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May 2018 Issue 13
 
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Frequently Asked Questions

Does the Bill of Rights apply to everyone?

  • Most of the rights in the Bill of Rights make use of the words “everyone” or “no-one”. For example, “everyone has the right to life”. The use of these words are wide enough to include every single person in South Africa, whether that person is a citizen or not.
  • There are certain instances where the rights are limited to a specific group of people. For example, “every adult citizen has the right to vote”. This means that a person who is in South Africa, but who is not an adult citizen, cannot vote.

Which courts can enforce a person’s human rights?

  • There are various courts that can enforce a person’s human rights and decide on the constitutionality of a law that might limit a person’s human rights.
  • These courts are the High Court, Supreme Court of Appeal and Constitutional Court. Some specialised courts, such as the Equality Court, may also decide on constitutional matters in certain instances relating to the right to be treated equal.
  • Even though there are other courts that can hear constitutional matters, the Constitutional Court is the highest court in South Africa and has the final say. This means that if the High Court or the Supreme Court of Appeal declares that a certain piece of legislation is against the Constitution, the Constitutional Court will have to make a final decision on that aspect.

What powers do the South African Human Rights Commission (“SAHRC”) have?

  • The SAHRC is a government institution, which promotes, monitors and protects human rights. The SAHRC can investigate, resolve, provide advice to, and assist victims of human rights violations.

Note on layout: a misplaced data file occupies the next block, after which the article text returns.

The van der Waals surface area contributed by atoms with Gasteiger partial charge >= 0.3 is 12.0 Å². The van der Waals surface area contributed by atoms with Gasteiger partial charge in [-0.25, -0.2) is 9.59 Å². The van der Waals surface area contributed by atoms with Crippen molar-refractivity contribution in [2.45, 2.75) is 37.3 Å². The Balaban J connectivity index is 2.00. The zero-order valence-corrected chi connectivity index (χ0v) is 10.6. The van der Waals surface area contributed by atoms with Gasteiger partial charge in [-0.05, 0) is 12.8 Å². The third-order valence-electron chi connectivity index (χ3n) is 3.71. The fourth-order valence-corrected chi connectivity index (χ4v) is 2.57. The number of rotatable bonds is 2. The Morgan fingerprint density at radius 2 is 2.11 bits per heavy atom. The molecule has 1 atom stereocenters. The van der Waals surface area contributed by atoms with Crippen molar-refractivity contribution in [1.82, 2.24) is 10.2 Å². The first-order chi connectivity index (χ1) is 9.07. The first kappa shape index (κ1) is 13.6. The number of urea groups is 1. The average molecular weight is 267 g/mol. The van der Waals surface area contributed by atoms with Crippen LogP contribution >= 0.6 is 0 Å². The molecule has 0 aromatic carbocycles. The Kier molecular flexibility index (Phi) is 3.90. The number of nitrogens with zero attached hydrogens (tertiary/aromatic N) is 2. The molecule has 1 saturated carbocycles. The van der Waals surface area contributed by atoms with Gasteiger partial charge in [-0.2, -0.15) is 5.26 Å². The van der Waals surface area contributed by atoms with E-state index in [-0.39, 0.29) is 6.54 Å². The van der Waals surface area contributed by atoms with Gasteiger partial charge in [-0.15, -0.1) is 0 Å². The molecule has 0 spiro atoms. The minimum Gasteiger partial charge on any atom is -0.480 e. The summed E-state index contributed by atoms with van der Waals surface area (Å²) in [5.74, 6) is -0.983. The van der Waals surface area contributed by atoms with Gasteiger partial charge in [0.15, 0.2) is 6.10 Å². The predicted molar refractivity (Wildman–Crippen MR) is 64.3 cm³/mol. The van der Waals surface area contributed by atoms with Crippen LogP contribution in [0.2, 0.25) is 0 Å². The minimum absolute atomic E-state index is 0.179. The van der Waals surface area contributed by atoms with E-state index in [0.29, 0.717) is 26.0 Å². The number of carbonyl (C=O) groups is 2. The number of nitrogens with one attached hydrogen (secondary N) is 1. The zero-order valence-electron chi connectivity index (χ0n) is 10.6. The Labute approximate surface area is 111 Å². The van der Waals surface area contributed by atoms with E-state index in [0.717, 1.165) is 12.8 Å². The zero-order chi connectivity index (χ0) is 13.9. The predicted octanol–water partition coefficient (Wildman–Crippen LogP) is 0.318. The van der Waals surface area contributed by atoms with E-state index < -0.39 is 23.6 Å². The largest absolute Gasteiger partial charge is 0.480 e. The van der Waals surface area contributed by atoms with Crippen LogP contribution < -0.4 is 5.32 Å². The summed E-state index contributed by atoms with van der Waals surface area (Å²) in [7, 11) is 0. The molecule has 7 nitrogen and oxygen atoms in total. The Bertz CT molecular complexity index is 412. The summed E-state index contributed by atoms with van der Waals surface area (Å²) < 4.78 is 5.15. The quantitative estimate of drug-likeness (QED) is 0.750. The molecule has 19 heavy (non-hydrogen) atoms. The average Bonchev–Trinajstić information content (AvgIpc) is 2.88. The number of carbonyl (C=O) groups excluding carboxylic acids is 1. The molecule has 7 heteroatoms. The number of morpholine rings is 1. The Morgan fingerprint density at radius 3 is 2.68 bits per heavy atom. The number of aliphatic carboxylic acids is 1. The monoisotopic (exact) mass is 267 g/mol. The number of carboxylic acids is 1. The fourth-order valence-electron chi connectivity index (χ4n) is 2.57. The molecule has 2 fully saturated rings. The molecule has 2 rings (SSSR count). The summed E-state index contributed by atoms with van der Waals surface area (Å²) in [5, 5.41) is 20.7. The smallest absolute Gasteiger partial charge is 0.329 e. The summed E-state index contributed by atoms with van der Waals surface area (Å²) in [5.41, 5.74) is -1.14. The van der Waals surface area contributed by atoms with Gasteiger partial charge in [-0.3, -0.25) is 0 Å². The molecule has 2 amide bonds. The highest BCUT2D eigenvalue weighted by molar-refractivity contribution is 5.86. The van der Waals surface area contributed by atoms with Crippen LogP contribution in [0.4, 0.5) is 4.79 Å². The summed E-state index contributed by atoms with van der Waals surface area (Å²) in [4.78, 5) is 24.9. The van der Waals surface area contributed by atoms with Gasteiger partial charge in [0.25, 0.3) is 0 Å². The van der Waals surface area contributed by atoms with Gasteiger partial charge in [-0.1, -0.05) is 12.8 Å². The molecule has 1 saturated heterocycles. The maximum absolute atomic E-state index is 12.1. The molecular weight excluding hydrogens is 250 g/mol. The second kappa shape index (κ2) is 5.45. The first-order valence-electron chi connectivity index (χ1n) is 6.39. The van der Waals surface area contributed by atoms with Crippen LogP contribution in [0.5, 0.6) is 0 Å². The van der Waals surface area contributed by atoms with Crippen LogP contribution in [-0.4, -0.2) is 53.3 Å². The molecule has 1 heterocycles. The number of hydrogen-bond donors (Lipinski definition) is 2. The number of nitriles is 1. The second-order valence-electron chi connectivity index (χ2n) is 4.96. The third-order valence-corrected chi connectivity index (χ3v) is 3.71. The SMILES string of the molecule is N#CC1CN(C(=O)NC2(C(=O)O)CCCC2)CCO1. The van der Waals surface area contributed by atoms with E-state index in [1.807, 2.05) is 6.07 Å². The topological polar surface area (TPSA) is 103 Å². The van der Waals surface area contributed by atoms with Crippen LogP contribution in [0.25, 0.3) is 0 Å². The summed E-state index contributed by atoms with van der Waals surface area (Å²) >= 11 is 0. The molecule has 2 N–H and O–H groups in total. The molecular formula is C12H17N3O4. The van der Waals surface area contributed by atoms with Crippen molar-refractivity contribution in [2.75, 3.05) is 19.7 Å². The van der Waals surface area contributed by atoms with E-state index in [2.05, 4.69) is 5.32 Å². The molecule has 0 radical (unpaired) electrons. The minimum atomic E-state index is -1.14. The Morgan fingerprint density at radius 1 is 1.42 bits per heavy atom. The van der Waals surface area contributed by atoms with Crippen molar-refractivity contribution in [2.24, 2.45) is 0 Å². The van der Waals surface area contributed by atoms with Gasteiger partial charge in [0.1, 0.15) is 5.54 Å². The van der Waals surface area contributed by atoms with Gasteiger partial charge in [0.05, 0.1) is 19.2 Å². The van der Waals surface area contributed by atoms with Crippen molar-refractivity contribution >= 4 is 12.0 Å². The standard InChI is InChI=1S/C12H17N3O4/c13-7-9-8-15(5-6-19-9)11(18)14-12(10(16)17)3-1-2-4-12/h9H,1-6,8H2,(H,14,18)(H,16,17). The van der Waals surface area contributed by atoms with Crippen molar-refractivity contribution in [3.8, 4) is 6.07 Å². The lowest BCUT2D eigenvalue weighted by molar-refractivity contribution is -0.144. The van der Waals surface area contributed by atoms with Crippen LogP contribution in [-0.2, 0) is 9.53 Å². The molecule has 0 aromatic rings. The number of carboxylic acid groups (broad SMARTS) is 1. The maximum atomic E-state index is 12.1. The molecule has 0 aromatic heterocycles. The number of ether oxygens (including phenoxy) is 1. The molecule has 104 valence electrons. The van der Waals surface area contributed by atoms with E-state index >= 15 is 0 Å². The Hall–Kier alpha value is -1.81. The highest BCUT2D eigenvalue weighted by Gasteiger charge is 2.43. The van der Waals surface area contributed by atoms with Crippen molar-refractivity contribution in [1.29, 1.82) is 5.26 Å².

Did you know: The right to equality forms the basis on which the wrongs of the past are to be corrected.

What are some examples where a person’s human rights have been heard in court?

  • Some of the more notable cases regarding a person’s human rights are as follow:
  • A Hindu student in a school was being unfairly discriminated against as she was prohibited to wear a nose ring as part of her religious practice. ¬†On the other hand, the school allowed other students to wear jewellery proclaiming their religious belief but she was not. The Constitutional Court held that there was an unfair limitation of the student’s right to religious freedom and equality, and that the Constitution would not allow for a limitation in this matter.
  • The High Court held that in private cases of succession, a beneficiary had no right to inherit. Any beneficiary mentioned in a person’s Will is merely eligible to inherit. Where beneficiaries are limited to only males, a person’s right to equality cannot be infringed as they had no right to inherit equally in the first place.
  • A Rastafarian argued that his right to religious freedom was being violated because he was not allowed to smoke dagga as part of his religious practices. The Constitutional Court held that the limitation of the right to religious freedom was justified in light of the fact that government was dealing with a drug problem in general and allowing religious exemptions to use a drug would result in onerous difficulties for the police in enforcing these laws.
  • The High Court recently declared certain sections relating to the private use of dagga unconstitutional and invalid. This decision is based on a person’s right to privacy and is placed on hold to give the legislature a chance to change the legislation. During this period in which the decision is placed on hold, it will be deemed to be a defence if a person used the dagga in his/her own home for personal purposes. However, this does not mean that the use of dagga is legal, only that the legal position has been placed on hold. This case is currently at the Constitutional Court for final decision.


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